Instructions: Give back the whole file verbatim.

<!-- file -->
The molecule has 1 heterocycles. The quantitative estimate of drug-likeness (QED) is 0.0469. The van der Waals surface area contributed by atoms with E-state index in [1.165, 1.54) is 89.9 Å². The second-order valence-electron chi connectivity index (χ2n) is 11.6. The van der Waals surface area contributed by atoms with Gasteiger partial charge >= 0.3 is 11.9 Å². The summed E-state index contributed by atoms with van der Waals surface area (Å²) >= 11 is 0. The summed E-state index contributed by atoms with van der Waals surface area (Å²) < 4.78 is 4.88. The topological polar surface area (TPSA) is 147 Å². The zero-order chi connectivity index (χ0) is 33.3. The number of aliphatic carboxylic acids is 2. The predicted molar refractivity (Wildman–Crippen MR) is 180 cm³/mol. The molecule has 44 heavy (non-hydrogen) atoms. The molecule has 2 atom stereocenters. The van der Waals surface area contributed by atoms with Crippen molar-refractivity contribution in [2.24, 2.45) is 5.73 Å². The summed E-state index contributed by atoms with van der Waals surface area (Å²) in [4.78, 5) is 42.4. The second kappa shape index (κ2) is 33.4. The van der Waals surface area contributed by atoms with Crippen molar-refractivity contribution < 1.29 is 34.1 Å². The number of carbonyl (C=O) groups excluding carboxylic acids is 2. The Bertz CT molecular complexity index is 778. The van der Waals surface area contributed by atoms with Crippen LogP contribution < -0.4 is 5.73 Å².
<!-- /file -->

The molecule has 1 heterocycles. The quantitative estimate of drug-likeness (QED) is 0.0469. The van der Waals surface area contributed by atoms with E-state index in [1.165, 1.54) is 89.9 Å². The second-order valence-electron chi connectivity index (χ2n) is 11.6. The van der Waals surface area contributed by atoms with Gasteiger partial charge >= 0.3 is 11.9 Å². The summed E-state index contributed by atoms with van der Waals surface area (Å²) >= 11 is 0. The summed E-state index contributed by atoms with van der Waals surface area (Å²) < 4.78 is 4.88. The topological polar surface area (TPSA) is 147 Å². The zero-order chi connectivity index (χ0) is 33.3. The number of aliphatic carboxylic acids is 2. The predicted molar refractivity (Wildman–Crippen MR) is 180 cm³/mol. The molecule has 44 heavy (non-hydrogen) atoms. The molecule has 2 atom stereocenters. The van der Waals surface area contributed by atoms with Crippen molar-refractivity contribution in [2.24, 2.45) is 5.73 Å². The summed E-state index contributed by atoms with van der Waals surface area (Å²) in [4.78, 5) is 42.4. The second kappa shape index (κ2) is 33.4. The van der Waals surface area contributed by atoms with Crippen molar-refractivity contribution < 1.29 is 34.1 Å². The number of carbonyl (C=O) groups excluding carboxylic acids is 2. The Bertz CT molecular complexity index is 778. The van der Waals surface area contributed by atoms with Crippen LogP contribution < -0.4 is 5.73 Å².